AUSTIN, Texas—University of Texas at Austin President Larry R. Faulkner has recommended adoption of a flat rate tuition system for undergraduate students for academic year 2005-06 and proposed that flat rate tuition by college be set at a rate of 4.75 percent over the amount charged in 2004-05 to full-load students (students taking 15 semester credit hours) in each college.
Faulkner sent his proposal to Chancellor Mark Yudof at the University of Texas System. The University of Texas Board of Regents is scheduled to review tuition policy proposals at a meeting in early spring.
The proposal advocates adoption of “a single flat rate for each college covering all tuition, mandatory fees and other required academic charges” so that for the first time “the full academic cost of attendance would be expressed in a single charge, regardless of a student’s course load.” In the past, tuition and mandatory fees have been charged separately using both fixed charges and charges based on the number of the semester credit hours taken.
Faulkner endorsed the proposal of the Tuition Policy Advisory Committee (TPAC), which was submitted to the president on Nov. 16. The TPAC is composed of students, faculty members and administrators. The university held two public forums and solicited comments on its Web site. Faulkner’s recommendations included modifications based on public discussion of the TPAC proposals.
The TPAC reported that about $54 million in new revenue would be needed for academic year 2005-06 to cover essential university needs. The tuition proposals would generate a fraction of this amount.
“We ask students and their families to cover about a third of the increased cost of the university’s operation,” Faulkner said. “The proposal provides about $16.5 million, net of financial aid.”
Additional revenue from the state is necessary for reduction of the student/faculty ratio, new academic initiatives, competitive salaries for faculty and staff, academic infrastructure capital projects, and repair and renovation of the university physical plant.
Faulkner said the increase in tuition and mandatory fees “would be entirely dedicated to the three most important priorities of the institution: the protection of our talent, the improvement of the teaching environment and the preservation of our facilities.”
Of the $20.7 million in additional revenue that would be generated under the president’s proposal, about $4.2 million, would be set aside for financial aid and the required contribution to the B-On-Time loan repayment program. This would leave about $16.5 million to address essential university needs.
A total of 24.5 percent of the cumulative designated tuition authorized by the Board of Regents will be used for financial aid in 2005-06.The recommendation includes a continuation of need-based financial aid. For an undergraduate Texas resident with a family income of $40,000 or below, for example, financial aid would pay 100 percent of the proposed increase. Financial aid would cover 75 percent if the income were $40,001 to $60,000, and 50 percent if the income were $60,001 to $80,000. For independent undergraduate students and graduate students, the grants cover 50 percent of the proposed increase.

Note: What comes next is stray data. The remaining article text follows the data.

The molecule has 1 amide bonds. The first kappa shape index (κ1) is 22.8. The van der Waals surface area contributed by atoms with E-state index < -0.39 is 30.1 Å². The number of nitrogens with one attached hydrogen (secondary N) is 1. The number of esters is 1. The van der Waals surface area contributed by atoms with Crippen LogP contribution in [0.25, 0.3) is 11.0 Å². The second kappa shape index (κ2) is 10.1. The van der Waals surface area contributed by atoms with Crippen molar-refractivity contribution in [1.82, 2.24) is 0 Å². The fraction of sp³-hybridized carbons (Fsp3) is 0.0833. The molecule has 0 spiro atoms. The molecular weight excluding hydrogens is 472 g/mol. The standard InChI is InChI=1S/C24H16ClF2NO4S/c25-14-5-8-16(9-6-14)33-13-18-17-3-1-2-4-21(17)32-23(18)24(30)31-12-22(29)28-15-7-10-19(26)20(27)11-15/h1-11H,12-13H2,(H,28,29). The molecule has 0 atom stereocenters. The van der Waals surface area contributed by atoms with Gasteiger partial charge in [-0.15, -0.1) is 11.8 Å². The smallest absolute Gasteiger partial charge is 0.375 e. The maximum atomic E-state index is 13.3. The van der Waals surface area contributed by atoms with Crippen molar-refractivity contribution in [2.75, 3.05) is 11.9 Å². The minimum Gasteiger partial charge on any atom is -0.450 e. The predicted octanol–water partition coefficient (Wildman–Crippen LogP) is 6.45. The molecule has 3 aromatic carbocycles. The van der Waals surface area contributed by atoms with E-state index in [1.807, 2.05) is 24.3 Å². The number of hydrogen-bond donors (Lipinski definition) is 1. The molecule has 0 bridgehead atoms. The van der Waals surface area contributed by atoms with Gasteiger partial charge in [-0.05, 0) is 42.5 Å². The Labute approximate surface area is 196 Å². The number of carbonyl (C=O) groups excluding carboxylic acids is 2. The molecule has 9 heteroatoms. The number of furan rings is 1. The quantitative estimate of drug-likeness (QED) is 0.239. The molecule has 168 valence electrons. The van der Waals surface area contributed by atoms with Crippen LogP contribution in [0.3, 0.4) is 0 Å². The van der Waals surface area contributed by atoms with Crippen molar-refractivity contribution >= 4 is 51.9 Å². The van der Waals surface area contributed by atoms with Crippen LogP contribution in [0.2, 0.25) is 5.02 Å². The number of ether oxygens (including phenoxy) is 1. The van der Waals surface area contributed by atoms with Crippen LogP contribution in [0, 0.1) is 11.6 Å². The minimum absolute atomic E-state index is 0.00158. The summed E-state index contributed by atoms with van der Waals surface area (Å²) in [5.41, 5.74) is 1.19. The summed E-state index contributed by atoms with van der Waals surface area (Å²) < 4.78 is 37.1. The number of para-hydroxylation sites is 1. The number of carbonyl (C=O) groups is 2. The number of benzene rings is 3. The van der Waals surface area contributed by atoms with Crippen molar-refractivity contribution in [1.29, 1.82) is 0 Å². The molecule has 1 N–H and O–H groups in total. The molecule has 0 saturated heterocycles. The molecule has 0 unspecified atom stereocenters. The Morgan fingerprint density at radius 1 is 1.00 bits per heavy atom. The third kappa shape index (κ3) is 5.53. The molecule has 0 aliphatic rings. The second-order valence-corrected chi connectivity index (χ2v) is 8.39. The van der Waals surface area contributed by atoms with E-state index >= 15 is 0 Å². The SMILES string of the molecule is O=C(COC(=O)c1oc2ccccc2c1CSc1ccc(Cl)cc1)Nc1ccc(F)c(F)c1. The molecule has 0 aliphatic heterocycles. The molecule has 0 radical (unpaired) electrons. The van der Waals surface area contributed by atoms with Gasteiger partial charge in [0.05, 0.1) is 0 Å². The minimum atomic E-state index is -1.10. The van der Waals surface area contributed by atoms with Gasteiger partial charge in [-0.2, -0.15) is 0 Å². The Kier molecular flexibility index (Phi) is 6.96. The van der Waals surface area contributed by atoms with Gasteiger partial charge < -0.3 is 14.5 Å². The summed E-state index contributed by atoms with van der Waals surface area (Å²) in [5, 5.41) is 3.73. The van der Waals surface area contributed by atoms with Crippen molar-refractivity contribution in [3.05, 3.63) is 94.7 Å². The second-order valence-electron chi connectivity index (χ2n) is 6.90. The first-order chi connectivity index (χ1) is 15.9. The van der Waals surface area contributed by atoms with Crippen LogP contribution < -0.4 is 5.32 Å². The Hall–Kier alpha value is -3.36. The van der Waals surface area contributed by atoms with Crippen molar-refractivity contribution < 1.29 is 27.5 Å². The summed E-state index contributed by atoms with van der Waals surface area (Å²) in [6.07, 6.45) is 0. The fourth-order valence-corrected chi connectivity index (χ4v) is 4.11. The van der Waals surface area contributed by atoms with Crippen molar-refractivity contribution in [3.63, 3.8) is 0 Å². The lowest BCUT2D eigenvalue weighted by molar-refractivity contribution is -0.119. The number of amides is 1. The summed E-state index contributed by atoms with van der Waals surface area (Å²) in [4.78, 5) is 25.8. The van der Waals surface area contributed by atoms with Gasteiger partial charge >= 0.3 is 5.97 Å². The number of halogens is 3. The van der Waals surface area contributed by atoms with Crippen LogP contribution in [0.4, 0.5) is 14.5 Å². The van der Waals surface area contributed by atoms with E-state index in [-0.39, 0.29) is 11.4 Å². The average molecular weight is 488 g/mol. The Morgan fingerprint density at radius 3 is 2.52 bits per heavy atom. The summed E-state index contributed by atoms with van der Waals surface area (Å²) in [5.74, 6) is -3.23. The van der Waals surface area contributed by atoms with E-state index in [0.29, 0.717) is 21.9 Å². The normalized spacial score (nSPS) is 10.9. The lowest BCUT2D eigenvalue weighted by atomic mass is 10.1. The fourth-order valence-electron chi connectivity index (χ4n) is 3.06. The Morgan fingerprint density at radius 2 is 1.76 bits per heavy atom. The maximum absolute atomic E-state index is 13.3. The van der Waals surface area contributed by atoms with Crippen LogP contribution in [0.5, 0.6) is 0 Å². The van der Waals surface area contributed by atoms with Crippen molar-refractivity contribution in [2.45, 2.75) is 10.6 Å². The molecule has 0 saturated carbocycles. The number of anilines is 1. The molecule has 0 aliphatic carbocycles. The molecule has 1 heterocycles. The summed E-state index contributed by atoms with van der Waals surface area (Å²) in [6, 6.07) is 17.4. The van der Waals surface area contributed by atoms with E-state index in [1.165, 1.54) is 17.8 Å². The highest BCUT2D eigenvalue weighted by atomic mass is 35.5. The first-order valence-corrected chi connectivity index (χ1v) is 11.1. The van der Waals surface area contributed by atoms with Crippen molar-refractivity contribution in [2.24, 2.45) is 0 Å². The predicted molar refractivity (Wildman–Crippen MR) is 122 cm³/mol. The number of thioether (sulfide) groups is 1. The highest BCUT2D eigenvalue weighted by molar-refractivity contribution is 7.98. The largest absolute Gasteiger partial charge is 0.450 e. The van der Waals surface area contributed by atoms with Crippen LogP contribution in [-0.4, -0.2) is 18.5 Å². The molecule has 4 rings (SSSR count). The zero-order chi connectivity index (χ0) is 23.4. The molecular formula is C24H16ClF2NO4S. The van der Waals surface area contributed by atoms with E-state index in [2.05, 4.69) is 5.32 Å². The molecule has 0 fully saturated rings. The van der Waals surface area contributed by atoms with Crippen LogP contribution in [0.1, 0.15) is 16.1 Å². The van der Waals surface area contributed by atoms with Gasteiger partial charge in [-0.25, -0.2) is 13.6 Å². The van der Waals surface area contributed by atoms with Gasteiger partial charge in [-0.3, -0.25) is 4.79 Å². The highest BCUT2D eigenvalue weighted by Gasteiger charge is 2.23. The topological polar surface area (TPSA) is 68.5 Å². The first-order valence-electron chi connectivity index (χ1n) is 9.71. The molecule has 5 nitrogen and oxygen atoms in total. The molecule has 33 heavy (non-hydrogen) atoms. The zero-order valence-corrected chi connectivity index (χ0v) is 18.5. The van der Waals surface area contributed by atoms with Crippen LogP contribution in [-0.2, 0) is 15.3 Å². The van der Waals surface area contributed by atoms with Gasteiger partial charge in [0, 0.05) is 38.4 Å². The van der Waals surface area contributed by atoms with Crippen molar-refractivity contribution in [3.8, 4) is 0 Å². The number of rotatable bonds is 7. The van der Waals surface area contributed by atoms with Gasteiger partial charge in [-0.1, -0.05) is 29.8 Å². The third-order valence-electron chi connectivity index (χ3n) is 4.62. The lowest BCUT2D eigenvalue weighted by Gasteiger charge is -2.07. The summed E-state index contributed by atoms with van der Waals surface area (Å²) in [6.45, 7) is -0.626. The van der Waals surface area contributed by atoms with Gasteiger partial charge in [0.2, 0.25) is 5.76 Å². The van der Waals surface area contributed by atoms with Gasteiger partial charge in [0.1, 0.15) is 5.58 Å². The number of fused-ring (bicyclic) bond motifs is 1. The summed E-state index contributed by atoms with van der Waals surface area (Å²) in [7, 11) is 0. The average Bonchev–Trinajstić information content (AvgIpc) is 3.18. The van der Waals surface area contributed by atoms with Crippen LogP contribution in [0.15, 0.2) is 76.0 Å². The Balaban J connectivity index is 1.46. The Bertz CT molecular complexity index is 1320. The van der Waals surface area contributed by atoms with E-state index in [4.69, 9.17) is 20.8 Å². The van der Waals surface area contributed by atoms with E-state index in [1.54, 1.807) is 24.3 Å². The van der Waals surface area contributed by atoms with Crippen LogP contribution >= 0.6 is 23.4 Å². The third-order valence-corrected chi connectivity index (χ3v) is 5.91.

The recommendation of a flat rate tuition structure for all undergraduates was influenced by the success of a pilot project, now in its third year, using a flat rate tuition system in the colleges of Liberal Arts and Natural Sciences. The flat rate structure encourages undergraduate students to increase their course loads and reduce their time to graduation, Faulkner said. Reducing the time to graduation reduces the total education costs for students and their families and also allows for increased access to the university, he said.
The 85-cent per credit hour fee voted by the students for the construction of the new Gregory Gym Aquatics Center beginning in 2005-06 is in addition to the 4.75 percent increase. For undergraduate students, this new fee will be incorporated into the flat rate structure.
Under the proposed flat rate structure, full-time resident undergraduate students would be charged according to their field of study.
Part-time students taking between eight and 11 semester credit hours will pay a flat rate of 80 percent of the full-load rate, while those taking between one and seven semester credit hours will be charged a prorated amount based on the number of hours they take.
Based on comments made by students at public forums and other feedback he received after the TPAC proposal was announced, Faulkner made three changes in the TPAC proposal. He emphasized the need for student government consultation and review of future fees for student services. He revised 2006 summer session tuition and he clearly defined tuition rates for part-time students.
The 2004-05 Tuition Policy Advisory Committee was co-chaired by Sheldon Ekland-Olson, executive vice president and provost, and Kevin P. Hegarty, vice president and chief financial officer for the university. The voting members also include Brent B. Chaney, president of Student Government; Tse-Han “Amy” Fang, student representative at large; Paul A. Navratil, representative for the Graduate Student Assembly: Bruce P. Palka, chair of the Faculty Advisory Committee on Budgets; Mary Ann Rankin, dean of the College of Natural Sciences; Victoria E. Rodriguez, vice provost and dean of graduate studies; and Patrick Nicholas Staha, representative of the Senate of College Councils. Advisory members were Stephen Monti, executive vice provost, and Mary Knight, associate vice president and budget director.